How to Make Vegan Cashew “Cheese” Sauce that Everyone Will Love

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Registered dietitian and plant-based diet specialist Cynthia Sass shares her vegan cashew "cheese" sauce recipe she uses as a plant-based substitute for dips, drizzles, or as an add-in.

Vegan cashew “cheese” sauce

How can something—namely, cashews—be both decadent and incredibly good for you? A one-ounce portion (or quarter cup) of raw cashews provides 5 grams of protein and 12 grams of healthful fat. It also provides a range of nutrients, including 20 percent of the Daily Value for magnesium, a mineral needed for muscle and nerve function, and the regulation of blood sugar and blood pressure. For women, adequate magnesium may help support healthy sleep, suggests a study published in 2018 in Nutrients. (Here’s how cashews grow.)

Health benefits of cashews

The combination of beneficial fat, nutrients, and antioxidants in cashews are likely why this nut has been shown to protect heart health. A study, published in 2017 in the American Journal of Clinical Nutrition, looked at the effects of cashews in people with or at risk of high low-density lipoprotein (LDL) “bad” cholesterol. Researchers found that those who consumed cashews regularly for 28 days had reductions in both LDL and total cholesterol. (These are the healthiest nuts you can eat.)

A study, published in a 2018 issue of The Journal of Nutrition, assessed the effects of cashew consumption in people with type 2 diabetes. Two groups followed a standard diabetes-friendly diet for 12 weeks, but those in the intervention group also ate 30 grams (about an ounce) of cashews daily. The cashew eaters had reductions in systolic blood pressure and increases in “good” high-density lipoprotein (HDL) cholesterol, with no negative effects on body weight or blood sugar management. (Also, try these diabetes superfoods.)

Another study, in a 2019 issue of International Journal of Endocrinology and Metabolism, followed 50 people with type 2 diabetes for eight weeks. The intervention group, who consumed 10 percent of their daily calories from cashews, experienced improved cholesterol and reduced insulin levels. (Cashews are just one of many brain foods that can make you smarter.)

How to make cashew dishes

From a culinary perspective, cashews are quite versatile. You can enjoy them as is, blended into cashew butter, or chopped and added to a variety of sweet and savory recipes, from overnight oats and fruit salad to garden salads and veggie stir-fries.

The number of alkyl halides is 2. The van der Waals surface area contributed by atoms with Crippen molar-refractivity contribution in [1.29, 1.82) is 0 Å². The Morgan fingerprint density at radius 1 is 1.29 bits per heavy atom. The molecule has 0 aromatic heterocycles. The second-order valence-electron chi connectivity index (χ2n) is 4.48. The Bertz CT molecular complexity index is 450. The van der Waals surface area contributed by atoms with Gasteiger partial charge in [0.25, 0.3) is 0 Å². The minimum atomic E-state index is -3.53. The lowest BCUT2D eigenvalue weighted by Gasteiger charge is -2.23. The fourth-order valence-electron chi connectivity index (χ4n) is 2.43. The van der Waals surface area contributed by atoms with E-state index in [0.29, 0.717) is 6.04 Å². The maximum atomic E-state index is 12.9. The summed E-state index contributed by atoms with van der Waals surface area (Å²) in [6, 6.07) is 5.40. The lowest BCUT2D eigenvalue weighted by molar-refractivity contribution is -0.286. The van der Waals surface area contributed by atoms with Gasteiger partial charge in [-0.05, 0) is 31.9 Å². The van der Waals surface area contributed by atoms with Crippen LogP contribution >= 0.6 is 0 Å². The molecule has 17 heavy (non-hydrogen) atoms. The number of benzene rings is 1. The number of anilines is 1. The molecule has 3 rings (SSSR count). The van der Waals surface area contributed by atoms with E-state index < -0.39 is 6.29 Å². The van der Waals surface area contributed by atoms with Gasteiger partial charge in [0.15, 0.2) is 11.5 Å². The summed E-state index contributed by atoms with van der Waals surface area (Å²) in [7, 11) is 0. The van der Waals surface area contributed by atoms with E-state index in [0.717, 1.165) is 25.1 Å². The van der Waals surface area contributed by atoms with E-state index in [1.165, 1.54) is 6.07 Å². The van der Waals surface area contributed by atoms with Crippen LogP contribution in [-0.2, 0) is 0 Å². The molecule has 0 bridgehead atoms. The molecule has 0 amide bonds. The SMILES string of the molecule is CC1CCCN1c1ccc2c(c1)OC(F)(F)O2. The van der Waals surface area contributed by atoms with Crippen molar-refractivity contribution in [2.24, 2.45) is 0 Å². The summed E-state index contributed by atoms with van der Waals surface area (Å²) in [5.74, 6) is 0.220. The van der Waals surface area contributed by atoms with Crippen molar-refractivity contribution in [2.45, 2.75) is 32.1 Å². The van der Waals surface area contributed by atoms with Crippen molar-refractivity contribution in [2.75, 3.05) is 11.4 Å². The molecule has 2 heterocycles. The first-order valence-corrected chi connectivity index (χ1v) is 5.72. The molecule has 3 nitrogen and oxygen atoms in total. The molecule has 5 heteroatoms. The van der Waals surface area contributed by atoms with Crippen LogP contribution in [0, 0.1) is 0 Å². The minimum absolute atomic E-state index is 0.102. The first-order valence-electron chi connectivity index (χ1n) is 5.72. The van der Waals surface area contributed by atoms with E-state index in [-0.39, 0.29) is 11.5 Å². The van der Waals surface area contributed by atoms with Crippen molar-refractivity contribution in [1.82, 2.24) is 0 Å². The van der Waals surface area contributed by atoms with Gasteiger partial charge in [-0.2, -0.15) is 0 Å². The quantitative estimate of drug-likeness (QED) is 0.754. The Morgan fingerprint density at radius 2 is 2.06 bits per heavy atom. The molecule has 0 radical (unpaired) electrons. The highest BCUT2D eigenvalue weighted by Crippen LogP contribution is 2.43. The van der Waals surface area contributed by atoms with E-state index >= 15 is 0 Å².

Cashews as a dairy-free base

The creamy texture of cashews also makes them the perfect base for dairy-free cheeses. In this recipe, I transformed soaked cashews into a basic cheesy sauce that can be used in a variety of ways. Enjoy it as a warm dip for raw veggies or drizzled over cooked broccoli or a baked potato. Or, use the sauce as an ingredient, in dishes like veggie enchiladas or vegan scalloped potatoes.

You can also doctor up the sauce with add-ins like minced jalapeños and pico de gallo as a plant-based stand-in for nacho cheese. (Need a dairy substitute? Here’s how to use cashew milk.)

Ingredients in vegan cashew “cheese” sauce

In addition to color, the nutritional yeast adds energy-supporting B vitamins and a bit of iron and potassium. Turmeric, which also adds color, contains natural anti-inflammatory compounds, according to a study in the Polish Medical Journal. And per a study, published in 2017 in Molecular Nutrition & Food Research, the oat milk further boosts the sauce’s antioxidant content. (These are the best antioxidant-rich foods.)

Apart from the soaking time, the recipe is quick and easy.

Tip: You can add additional seasonings based on your preferences. Try it with added garlic, onion powder, or crushed red pepper.

vegan cashew cheese sauceCourtesy Cynthia Sass, MPH, MA, RD, CSSD

Vegan Cashew “Cheese” Sauce

Ingredients:

1 cup raw cashews

1 tablespoon fresh squeezed lemon juice

1 tablespoon nutritional yeast

¼ teaspoon turmeric

2 tablespoons filtered water

½ teaspoon sea salt

¼ teaspoon black pepper

1 cup unsweetened oat milk

Instructions:

Place the cashews in a bowl, cover with water, and soak in the refrigerator for at least two hours or overnight. Drain and rinse the cashews. Transfer the cashews to a food processor or high-speed blender.

Add the lemon juice, nutritional yeast, turmeric, and water and blend into a smooth, but thick consistency. Transfer to a small saucepan and add the salt, pepper, and oat milk. Stir continuously over medium heat for three to four minutes.

Sources

Cynthia Sass, MPH, RD
Cynthia Sass is a three-time New York Times best-selling author, writer, recipe developer, and practitioner, with master's degrees in both nutrition science and public health. One of the first registered dietitians to become a Board Certified Specialist in Sports Dietetics, she has consulted for five professional sports teams in the NBA, NHL, and MLB. In her private practice Sass counsels a wide range of clients. She has worked with Oscar, Grammy, and Emmy winners, professional athletes across a variety of sports, Fortune 500 CEOs, executives, entrepreneurs, and many other high-performance people. She is also the nutrition consultant for UCLA's Executive Health Program. Sass has appeared on numerous national TV shows, including The Today Show, Good Morning America, The Rachael Ray Show, The Martha Stewart Show, The Dr. Oz. Show, The Biggest Loser, Nightline, and many others. In addition to her degrees, Sass has formal training in plant-based, organic culinary arts and mindfulness meditation. She is also a Certified LEAP Therapist and is working toward certification through the Integrative and Functional Nutrition Academy. She specializes in high performance nutrition and plant-based eating, and is based in Los Angeles.